In that part of the world sophisticated weapons were made more likely by Tajiks. The great Khanates were gradually conquered by nomadic Mongols starting in the 11th century. However, the conquered urban populations were highly cultured native Persia- related Tajiks who were the professionals. If so, the master would likely called this knife a Kord. Wootz blade suggests Persian tradition and Ann Feuerbach found archeological evidence of wootz production in the area.
The entire area was conquered by the Russians in 1864-68. Yours may be one of the latest examples of the pre-conquest era.
For some reasons we attribute local weapons to Bukhara, but forget about other great centers: Khorezm, Samarkand, Khiva, Kokand. There must have been local differences in decoration, but we have no good way of distinguishing between them. The inscription pinpoints it to Kokand.


Thank your for the write-up, I will have to read up on that.
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Old 8th June 2020, 12:30 PM   #14
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Kokand was the ultimate Tajik area: mountainous eastern part of the land, adjacent to Fergana Valley, thatís where the victorious Uzbeks displaced the Tajiks.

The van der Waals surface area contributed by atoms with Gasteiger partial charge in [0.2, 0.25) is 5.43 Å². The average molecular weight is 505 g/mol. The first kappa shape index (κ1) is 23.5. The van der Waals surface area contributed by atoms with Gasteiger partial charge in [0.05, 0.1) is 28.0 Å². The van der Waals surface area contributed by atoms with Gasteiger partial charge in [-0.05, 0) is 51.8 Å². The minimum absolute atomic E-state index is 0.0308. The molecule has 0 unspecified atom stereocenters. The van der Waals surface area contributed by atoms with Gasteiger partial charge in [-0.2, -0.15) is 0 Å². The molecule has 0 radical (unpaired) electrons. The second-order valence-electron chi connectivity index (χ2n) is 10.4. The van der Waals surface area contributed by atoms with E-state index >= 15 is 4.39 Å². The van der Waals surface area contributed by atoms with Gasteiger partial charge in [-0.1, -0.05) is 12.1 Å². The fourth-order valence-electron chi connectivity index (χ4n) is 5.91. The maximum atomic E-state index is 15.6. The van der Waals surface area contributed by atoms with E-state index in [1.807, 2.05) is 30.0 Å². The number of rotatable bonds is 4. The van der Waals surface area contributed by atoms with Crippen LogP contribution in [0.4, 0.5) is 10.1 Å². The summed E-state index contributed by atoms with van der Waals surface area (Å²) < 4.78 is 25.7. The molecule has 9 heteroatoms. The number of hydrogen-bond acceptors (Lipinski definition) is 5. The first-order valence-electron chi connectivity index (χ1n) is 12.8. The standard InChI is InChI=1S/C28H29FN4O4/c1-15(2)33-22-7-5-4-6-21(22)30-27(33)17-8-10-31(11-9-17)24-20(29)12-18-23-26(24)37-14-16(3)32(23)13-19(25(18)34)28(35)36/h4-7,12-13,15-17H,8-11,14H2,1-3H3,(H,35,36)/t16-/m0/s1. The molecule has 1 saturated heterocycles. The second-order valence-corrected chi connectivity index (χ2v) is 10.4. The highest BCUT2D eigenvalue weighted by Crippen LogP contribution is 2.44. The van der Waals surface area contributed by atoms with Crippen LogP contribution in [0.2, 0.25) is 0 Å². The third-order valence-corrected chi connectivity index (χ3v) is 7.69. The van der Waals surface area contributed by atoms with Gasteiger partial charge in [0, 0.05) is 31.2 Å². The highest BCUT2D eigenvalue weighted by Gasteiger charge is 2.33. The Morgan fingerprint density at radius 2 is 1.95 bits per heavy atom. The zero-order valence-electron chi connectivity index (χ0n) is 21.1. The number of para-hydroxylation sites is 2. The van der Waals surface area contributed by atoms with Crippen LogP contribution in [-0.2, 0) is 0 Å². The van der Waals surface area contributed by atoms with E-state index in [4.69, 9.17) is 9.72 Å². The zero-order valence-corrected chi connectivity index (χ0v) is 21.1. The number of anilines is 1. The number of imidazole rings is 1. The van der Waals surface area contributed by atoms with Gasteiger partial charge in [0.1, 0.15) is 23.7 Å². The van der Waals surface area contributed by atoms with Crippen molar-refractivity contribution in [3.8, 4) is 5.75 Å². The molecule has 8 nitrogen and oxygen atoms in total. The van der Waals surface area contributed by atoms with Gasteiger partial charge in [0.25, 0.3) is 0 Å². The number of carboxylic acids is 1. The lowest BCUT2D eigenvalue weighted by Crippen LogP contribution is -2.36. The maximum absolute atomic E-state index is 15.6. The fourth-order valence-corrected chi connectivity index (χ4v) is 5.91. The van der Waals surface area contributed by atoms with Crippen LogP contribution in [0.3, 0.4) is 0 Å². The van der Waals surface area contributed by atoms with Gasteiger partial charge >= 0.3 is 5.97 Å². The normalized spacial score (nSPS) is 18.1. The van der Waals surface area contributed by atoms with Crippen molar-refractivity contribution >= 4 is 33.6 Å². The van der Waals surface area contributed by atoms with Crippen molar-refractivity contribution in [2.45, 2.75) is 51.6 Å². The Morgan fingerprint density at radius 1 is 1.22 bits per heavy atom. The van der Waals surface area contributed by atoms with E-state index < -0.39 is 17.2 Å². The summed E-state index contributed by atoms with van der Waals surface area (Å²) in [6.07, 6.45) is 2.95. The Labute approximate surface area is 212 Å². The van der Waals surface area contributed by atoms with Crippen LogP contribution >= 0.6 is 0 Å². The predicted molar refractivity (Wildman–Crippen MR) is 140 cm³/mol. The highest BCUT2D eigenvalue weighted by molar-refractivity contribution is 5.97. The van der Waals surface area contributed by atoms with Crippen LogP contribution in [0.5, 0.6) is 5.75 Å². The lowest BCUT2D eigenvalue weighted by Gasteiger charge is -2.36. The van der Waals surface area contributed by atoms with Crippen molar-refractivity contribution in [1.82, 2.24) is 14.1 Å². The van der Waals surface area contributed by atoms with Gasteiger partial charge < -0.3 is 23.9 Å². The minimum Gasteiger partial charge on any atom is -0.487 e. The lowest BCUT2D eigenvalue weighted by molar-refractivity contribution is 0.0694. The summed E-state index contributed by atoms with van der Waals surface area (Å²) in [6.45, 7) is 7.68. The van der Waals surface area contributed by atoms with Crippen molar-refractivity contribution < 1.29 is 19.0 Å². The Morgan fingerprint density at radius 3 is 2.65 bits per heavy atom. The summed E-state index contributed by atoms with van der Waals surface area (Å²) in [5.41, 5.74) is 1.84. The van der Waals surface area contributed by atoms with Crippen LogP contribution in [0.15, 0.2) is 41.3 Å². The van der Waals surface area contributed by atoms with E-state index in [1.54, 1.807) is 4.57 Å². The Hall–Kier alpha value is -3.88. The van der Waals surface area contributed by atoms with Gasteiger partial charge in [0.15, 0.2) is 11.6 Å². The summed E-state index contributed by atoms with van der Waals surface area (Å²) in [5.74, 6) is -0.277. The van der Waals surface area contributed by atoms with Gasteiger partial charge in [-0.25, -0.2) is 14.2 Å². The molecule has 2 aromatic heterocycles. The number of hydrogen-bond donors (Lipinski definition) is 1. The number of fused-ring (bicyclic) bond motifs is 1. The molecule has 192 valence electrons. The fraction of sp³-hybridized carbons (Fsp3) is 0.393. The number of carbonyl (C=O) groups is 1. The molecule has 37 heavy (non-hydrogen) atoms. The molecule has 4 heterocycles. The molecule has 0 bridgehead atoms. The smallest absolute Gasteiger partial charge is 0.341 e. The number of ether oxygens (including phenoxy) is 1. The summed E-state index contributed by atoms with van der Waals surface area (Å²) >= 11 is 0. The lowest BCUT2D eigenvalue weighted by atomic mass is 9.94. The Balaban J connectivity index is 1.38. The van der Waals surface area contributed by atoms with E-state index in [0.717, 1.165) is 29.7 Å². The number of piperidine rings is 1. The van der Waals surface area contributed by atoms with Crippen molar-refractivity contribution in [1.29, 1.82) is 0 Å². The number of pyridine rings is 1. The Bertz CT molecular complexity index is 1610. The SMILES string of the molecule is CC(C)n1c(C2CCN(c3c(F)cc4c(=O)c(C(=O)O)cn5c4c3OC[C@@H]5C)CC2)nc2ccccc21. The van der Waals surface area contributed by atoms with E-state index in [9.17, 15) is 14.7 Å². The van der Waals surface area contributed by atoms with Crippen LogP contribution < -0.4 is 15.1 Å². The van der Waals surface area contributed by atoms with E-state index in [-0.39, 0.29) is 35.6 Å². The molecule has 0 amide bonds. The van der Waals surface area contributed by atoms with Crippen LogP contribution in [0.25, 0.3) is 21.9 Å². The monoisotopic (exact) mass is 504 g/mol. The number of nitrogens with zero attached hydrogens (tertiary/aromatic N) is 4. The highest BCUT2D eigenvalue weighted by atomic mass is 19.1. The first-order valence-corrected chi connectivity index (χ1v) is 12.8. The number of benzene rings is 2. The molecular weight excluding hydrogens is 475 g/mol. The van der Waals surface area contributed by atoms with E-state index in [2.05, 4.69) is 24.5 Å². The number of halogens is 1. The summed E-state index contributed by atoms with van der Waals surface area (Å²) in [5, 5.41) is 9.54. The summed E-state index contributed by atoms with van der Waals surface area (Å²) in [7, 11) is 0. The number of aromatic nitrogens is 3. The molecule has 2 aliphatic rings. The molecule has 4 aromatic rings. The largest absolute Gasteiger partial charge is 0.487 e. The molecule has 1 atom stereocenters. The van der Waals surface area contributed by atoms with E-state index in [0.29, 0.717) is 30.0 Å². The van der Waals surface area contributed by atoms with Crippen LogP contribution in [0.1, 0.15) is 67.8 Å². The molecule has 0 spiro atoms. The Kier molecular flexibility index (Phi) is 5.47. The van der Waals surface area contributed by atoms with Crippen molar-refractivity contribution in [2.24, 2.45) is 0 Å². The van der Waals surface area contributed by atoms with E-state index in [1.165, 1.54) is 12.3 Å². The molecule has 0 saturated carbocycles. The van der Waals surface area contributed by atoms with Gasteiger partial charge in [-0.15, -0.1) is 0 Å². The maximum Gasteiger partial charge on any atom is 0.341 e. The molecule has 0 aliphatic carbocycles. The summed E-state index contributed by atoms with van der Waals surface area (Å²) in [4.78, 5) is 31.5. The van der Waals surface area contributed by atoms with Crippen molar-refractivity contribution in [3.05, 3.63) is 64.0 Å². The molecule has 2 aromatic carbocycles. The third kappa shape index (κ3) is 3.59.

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Old 8th June 2020, 01:05 PM   #15
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Good thing to see the blade was not cut down. I once had a Greek bichaq which was a cut down yataghan blade and it reminded me. I could not clearly see the tip of your example, so that's why I mentioned.

1862 is a very plausible date.

Peter
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Old 8th June 2020, 01:51 PM   #16
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[QUOTE=GePi]I think the extra dot belongs to the 'nun' from Khuqandi and has just wandered off to the side.

Could be, yes. I can see there is a waw too below, so Usta is spelt اوستا, which Iíve seen in Central Asia
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Old 8th June 2020, 03:07 PM   #17
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Quote:
Originally Posted by kwiatek
[QUOTE=GePi]I think the extra dot belongs to the 'nun' from Khuqandi and has just wandered off to the side.

Could be, yes. I can see there is a waw too below, so Usta is spelt اوستا, which Iíve seen in Central Asia


You are right, it's also not quite completely formed. That only leaves the sign on the left of that unaccounted for, which looks a bit like a 'jim' form letter connecting into the border of the cartouche.